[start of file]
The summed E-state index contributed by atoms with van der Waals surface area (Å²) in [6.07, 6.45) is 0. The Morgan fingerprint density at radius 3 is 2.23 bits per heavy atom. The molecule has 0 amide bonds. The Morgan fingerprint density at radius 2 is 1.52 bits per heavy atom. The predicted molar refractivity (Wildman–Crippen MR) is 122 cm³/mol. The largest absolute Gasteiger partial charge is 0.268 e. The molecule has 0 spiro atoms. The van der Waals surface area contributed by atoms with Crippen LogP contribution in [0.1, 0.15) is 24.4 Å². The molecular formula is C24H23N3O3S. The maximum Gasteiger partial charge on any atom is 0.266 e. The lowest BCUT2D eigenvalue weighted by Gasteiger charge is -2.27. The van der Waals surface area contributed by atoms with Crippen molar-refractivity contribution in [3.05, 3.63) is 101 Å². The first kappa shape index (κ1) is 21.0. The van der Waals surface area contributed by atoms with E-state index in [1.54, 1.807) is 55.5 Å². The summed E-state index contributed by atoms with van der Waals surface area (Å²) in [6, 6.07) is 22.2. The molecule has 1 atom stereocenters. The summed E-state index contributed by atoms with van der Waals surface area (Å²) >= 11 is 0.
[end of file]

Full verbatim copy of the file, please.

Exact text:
The summed E-state index contributed by atoms with van der Waals surface area (Å²) in [6.07, 6.45) is 0. The Morgan fingerprint density at radius 3 is 2.23 bits per heavy atom. The molecule has 0 amide bonds. The Morgan fingerprint density at radius 2 is 1.52 bits per heavy atom. The predicted molar refractivity (Wildman–Crippen MR) is 122 cm³/mol. The largest absolute Gasteiger partial charge is 0.268 e. The molecule has 0 spiro atoms. The van der Waals surface area contributed by atoms with Crippen LogP contribution in [0.1, 0.15) is 24.4 Å². The molecular formula is C24H23N3O3S. The maximum Gasteiger partial charge on any atom is 0.266 e. The lowest BCUT2D eigenvalue weighted by Gasteiger charge is -2.27. The van der Waals surface area contributed by atoms with Crippen molar-refractivity contribution in [3.05, 3.63) is 101 Å². The first kappa shape index (κ1) is 21.0. The van der Waals surface area contributed by atoms with E-state index in [1.54, 1.807) is 55.5 Å². The summed E-state index contributed by atoms with van der Waals surface area (Å²) in [6, 6.07) is 22.2. The molecule has 1 atom stereocenters. The summed E-state index contributed by atoms with van der Waals surface area (Å²) >= 11 is 0.